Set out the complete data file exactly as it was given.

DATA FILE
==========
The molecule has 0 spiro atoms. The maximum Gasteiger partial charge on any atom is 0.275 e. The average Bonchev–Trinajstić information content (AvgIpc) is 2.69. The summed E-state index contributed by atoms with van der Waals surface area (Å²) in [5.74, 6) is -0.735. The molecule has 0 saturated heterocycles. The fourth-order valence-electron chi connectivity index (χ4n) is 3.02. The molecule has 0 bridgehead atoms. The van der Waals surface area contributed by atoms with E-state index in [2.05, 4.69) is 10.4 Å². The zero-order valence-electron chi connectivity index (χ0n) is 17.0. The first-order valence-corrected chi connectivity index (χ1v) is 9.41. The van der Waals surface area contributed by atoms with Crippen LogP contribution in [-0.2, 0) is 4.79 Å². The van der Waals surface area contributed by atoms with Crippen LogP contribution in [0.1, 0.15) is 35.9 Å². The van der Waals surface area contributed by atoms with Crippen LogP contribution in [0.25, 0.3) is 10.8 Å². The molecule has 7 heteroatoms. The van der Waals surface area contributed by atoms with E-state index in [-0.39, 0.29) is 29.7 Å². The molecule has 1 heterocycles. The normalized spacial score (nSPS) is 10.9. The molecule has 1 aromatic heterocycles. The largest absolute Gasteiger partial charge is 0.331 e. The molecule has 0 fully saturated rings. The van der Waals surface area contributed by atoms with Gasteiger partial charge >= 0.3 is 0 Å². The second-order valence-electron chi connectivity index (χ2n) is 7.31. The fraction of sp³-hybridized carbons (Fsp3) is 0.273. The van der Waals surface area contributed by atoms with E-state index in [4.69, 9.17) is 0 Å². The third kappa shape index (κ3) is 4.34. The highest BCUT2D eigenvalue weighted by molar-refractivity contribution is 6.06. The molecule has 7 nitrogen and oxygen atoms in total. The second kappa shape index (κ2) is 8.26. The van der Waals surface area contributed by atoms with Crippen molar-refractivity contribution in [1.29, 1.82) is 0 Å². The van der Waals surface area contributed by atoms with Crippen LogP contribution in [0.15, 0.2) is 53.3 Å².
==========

The molecule has 0 spiro atoms. The maximum Gasteiger partial charge on any atom is 0.275 e. The average Bonchev–Trinajstić information content (AvgIpc) is 2.69. The summed E-state index contributed by atoms with van der Waals surface area (Å²) in [5.74, 6) is -0.735. The molecule has 0 saturated heterocycles. The fourth-order valence-electron chi connectivity index (χ4n) is 3.02. The molecule has 0 bridgehead atoms. The van der Waals surface area contributed by atoms with E-state index in [2.05, 4.69) is 10.4 Å². The zero-order valence-electron chi connectivity index (χ0n) is 17.0. The first-order valence-corrected chi connectivity index (χ1v) is 9.41. The van der Waals surface area contributed by atoms with Crippen LogP contribution in [-0.2, 0) is 4.79 Å². The van der Waals surface area contributed by atoms with Crippen LogP contribution in [0.1, 0.15) is 35.9 Å². The van der Waals surface area contributed by atoms with Crippen LogP contribution in [0.25, 0.3) is 10.8 Å². The molecule has 7 heteroatoms. The van der Waals surface area contributed by atoms with E-state index in [-0.39, 0.29) is 29.7 Å². The molecule has 1 heterocycles. The normalized spacial score (nSPS) is 10.9. The molecule has 1 aromatic heterocycles. The largest absolute Gasteiger partial charge is 0.331 e. The molecule has 0 fully saturated rings. The van der Waals surface area contributed by atoms with Gasteiger partial charge >= 0.3 is 0 Å². The second-order valence-electron chi connectivity index (χ2n) is 7.31. The fraction of sp³-hybridized carbons (Fsp3) is 0.273. The van der Waals surface area contributed by atoms with E-state index in [4.69, 9.17) is 0 Å². The third kappa shape index (κ3) is 4.34. The highest BCUT2D eigenvalue weighted by molar-refractivity contribution is 6.06. The molecule has 7 nitrogen and oxygen atoms in total. The second kappa shape index (κ2) is 8.26. The van der Waals surface area contributed by atoms with Crippen molar-refractivity contribution in [1.29, 1.82) is 0 Å². The van der Waals surface area contributed by atoms with Crippen LogP contribution in [0.15, 0.2) is 53.3 Å².